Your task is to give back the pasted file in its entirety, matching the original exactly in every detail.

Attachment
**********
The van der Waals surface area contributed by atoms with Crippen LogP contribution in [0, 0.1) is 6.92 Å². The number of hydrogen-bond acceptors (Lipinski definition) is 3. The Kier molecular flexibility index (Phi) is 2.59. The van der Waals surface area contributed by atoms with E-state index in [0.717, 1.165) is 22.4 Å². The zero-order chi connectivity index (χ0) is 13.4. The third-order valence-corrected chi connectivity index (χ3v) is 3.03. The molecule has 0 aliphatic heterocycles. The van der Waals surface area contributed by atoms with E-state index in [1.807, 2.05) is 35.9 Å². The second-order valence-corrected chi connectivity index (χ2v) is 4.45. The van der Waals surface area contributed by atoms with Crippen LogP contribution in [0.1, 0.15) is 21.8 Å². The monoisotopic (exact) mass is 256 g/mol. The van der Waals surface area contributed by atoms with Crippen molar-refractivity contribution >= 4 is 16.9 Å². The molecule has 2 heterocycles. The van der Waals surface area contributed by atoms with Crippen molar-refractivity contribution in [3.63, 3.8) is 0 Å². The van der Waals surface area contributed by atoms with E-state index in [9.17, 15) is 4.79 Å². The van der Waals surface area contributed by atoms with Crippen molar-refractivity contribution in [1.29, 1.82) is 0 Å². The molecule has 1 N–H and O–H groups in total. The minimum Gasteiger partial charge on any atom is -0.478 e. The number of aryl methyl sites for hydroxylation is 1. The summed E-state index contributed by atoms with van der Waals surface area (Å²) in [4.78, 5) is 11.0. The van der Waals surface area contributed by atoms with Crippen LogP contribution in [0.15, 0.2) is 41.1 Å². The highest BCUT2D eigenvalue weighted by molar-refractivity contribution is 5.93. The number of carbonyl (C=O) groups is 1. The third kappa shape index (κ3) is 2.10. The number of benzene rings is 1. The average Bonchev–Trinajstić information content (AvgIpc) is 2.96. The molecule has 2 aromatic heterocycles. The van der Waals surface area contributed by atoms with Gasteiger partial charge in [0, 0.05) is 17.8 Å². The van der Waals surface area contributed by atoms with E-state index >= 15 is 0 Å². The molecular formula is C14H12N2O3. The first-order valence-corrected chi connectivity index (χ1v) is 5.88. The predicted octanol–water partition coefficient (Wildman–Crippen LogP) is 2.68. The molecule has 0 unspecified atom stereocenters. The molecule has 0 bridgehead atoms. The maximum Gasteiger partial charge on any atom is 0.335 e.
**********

The van der Waals surface area contributed by atoms with Crippen LogP contribution in [0, 0.1) is 6.92 Å². The number of hydrogen-bond acceptors (Lipinski definition) is 3. The Kier molecular flexibility index (Phi) is 2.59. The van der Waals surface area contributed by atoms with E-state index in [0.717, 1.165) is 22.4 Å². The zero-order chi connectivity index (χ0) is 13.4. The third-order valence-corrected chi connectivity index (χ3v) is 3.03. The molecule has 0 aliphatic heterocycles. The van der Waals surface area contributed by atoms with E-state index in [1.807, 2.05) is 35.9 Å². The second-order valence-corrected chi connectivity index (χ2v) is 4.45. The van der Waals surface area contributed by atoms with Crippen LogP contribution in [0.1, 0.15) is 21.8 Å². The monoisotopic (exact) mass is 256 g/mol. The van der Waals surface area contributed by atoms with Crippen molar-refractivity contribution >= 4 is 16.9 Å². The molecule has 2 heterocycles. The van der Waals surface area contributed by atoms with Crippen molar-refractivity contribution in [3.63, 3.8) is 0 Å². The van der Waals surface area contributed by atoms with E-state index in [9.17, 15) is 4.79 Å². The van der Waals surface area contributed by atoms with Crippen molar-refractivity contribution in [1.29, 1.82) is 0 Å². The molecule has 1 N–H and O–H groups in total. The minimum Gasteiger partial charge on any atom is -0.478 e. The number of aryl methyl sites for hydroxylation is 1. The summed E-state index contributed by atoms with van der Waals surface area (Å²) in [4.78, 5) is 11.0. The van der Waals surface area contributed by atoms with Crippen LogP contribution in [0.15, 0.2) is 41.1 Å². The highest BCUT2D eigenvalue weighted by molar-refractivity contribution is 5.93. The number of carbonyl (C=O) groups is 1. The third kappa shape index (κ3) is 2.10. The number of benzene rings is 1. The average Bonchev–Trinajstić information content (AvgIpc) is 2.96. The molecule has 2 aromatic heterocycles. The van der Waals surface area contributed by atoms with Gasteiger partial charge in [0, 0.05) is 17.8 Å². The van der Waals surface area contributed by atoms with E-state index >= 15 is 0 Å². The molecular formula is C14H12N2O3. The first-order valence-corrected chi connectivity index (χ1v) is 5.88. The predicted octanol–water partition coefficient (Wildman–Crippen LogP) is 2.68. The molecule has 0 unspecified atom stereocenters. The molecule has 0 bridgehead atoms. The maximum Gasteiger partial charge on any atom is 0.335 e.